(`emeq yehoshaphaT); the latter word means "Yahweh judgeth," and `emeq, "wide," "open valley"; Septuagint he koilas Iosaphat): The name is used in Joel 3:2, 12 of the scene of Judgment: "Let the nations bestir themselves, and come up to the valley of Jehoshaphat; for there will I sit to judge all the nations round about" (Joel 3:12). "The valley of decision" (or "sharp judgment") is another name the prophet gives to this spot (Joel 3:14). Some have identified it with the valley (`emeq) of BERACAH (which see) of 2 Chronicles 20:26, where King Jehoshaphat obtained a great victory, but this is improbable.
Since the 4th century A.D. the KIDRON (which see) valley has been named the Valley of Jehoshaphat. The tradition is now strongest among the Moslems who point out the exact scene of the Judgment; the Bridge As Sirat, dividing heaven and hell, is to stretch across this valley from the Charam area to the Mount of Olives. It is, however, the ambition of every pious Jew to be buried on the slopes of this valley, to be at hand at the resurrection. This, too, was an ordinary place for Jewish graves in preexilic times (2 Kings 23:6, etc.). The valley today, especially that part adjacent to the temple, is crowded with Moslem and Jewish graves. A worthless tradition indicates the tomb of Jehoshaphat himself close to the so-called "Pillar of Absalom." Se KING'S VALE. There is not the slightest reason for believing that this is the spot referred to by Joel-indeed he may have spoken of an ideal spot only. The valley of the Kidron is a nachal ("ravine"), not an `emeq ("broad valley"). It is impos sible not to suspect that there is some connection between the name Jehoshaphat and the name of a village near the head of this valley-Shaphat; perhaps at one time it was Wady Shaphat, which name would readily suggest the traditional one.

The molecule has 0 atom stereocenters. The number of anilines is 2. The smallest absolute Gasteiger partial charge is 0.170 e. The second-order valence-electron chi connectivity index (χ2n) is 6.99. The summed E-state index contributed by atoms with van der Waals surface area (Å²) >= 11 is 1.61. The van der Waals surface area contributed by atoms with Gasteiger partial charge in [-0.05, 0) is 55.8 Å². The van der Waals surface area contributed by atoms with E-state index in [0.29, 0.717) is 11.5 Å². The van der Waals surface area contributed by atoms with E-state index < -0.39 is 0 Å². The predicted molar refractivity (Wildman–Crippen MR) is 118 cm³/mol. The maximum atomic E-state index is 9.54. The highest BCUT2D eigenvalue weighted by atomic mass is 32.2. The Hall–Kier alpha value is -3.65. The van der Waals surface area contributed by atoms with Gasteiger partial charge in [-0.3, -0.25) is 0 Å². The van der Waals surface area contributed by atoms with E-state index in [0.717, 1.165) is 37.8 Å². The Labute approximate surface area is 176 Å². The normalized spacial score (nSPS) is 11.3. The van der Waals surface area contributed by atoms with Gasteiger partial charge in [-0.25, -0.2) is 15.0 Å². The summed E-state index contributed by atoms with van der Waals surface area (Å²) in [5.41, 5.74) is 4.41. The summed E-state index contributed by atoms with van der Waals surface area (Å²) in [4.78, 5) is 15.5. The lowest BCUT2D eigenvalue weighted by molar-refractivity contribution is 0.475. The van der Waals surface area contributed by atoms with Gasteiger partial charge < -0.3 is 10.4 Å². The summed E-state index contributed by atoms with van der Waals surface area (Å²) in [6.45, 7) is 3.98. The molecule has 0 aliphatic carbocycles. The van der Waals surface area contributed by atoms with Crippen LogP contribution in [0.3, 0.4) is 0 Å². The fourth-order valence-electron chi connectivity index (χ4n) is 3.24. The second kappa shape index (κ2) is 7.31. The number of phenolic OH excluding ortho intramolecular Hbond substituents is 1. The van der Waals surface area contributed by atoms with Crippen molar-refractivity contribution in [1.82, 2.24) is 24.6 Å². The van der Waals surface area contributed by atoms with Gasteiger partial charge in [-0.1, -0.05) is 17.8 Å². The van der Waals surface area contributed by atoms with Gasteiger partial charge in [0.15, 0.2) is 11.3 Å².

E. W. G. Masterman